Friday,21 September, 2018
Current issue | Issue 1407, (30 August - 5 September 2018)
Friday,21 September, 2018
Issue 1407, (30 August - 5 September 2018)

Ahram Weekly

The puzzle of the US agenda in Iraq

The government crisis in Iraq has exposed a newly assertive US policy towards the country, but the approach seems to be on autopilot, writes Salah Nasrawi

 

Ceremony marking the end of US military mission in Iraq in 2011 (photo: AP)
Ceremony marking the end of US military mission in Iraq in 2011 (photo: AP)

There was a time when people thought that the United States would not withdraw from Iraq and abandon the country that it had invaded to topple an entrenched and autocratic regime and allegedly build a modern state that could eventually join the club of secular democracies.

And there was a time, too, just a few years later, when scepticism greeted the idea that Washington would curtail the US military presence in Iraq after the administration of former president George W Bush finalised a pact with Baghdad that set out a path for the US withdrawal.

In both cases, doubters said that Washington would not really exit from Iraq after nearly a decade of costly intervention, even if some American politicians were eager to leave the messy conflict that had started with the 2003 US-led invasion.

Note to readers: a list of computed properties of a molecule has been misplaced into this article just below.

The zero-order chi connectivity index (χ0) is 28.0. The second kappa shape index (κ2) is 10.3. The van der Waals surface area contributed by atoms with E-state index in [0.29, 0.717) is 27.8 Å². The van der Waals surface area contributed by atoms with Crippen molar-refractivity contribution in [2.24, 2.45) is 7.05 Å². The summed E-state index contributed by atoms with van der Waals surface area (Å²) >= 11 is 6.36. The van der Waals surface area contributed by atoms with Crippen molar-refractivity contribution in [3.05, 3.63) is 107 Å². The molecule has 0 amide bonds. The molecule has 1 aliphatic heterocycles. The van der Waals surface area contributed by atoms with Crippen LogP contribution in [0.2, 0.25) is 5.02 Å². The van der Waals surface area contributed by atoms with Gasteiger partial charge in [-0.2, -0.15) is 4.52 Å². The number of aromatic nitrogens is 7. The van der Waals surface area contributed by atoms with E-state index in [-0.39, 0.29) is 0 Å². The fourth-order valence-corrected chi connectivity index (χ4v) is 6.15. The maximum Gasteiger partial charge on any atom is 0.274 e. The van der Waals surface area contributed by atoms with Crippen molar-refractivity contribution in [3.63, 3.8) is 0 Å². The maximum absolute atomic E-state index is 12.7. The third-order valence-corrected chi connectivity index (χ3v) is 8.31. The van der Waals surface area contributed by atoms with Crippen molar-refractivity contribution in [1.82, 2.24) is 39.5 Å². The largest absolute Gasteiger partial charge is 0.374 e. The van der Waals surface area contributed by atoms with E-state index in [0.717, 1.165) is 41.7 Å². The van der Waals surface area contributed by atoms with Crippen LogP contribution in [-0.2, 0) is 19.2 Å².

Sceptics who always doubted Washington’s commitment to pull out from Iraq now look at the increasing US military and diplomatic involvement in the beleaguered nation as a clear “I told you so” moment in US Iraqi policy.

Despite a troop pull-out in 2011, the US left behind a small contingent of marines and a large army of private contractors that was estimated at 7,000 security personnel under the control of the US Embassy in Baghdad, the largest in the world.

For many experts, the continued US presence in Iraq under the comprehensive Status of Forces Agreement reached with the Bush administration was simply camouflage for leaving enough resources in the country to stay on and to protect American foreign policy interests in the region.

However, the rise of the Islamic State (IS) terror group and its seizure of huge chunks of territory in Iraq in summer 2014 brought an opportunity for a build-up. The Obama administration dispatched thousands of US troops to Iraq under the umbrella of the International Coalition to fight IS.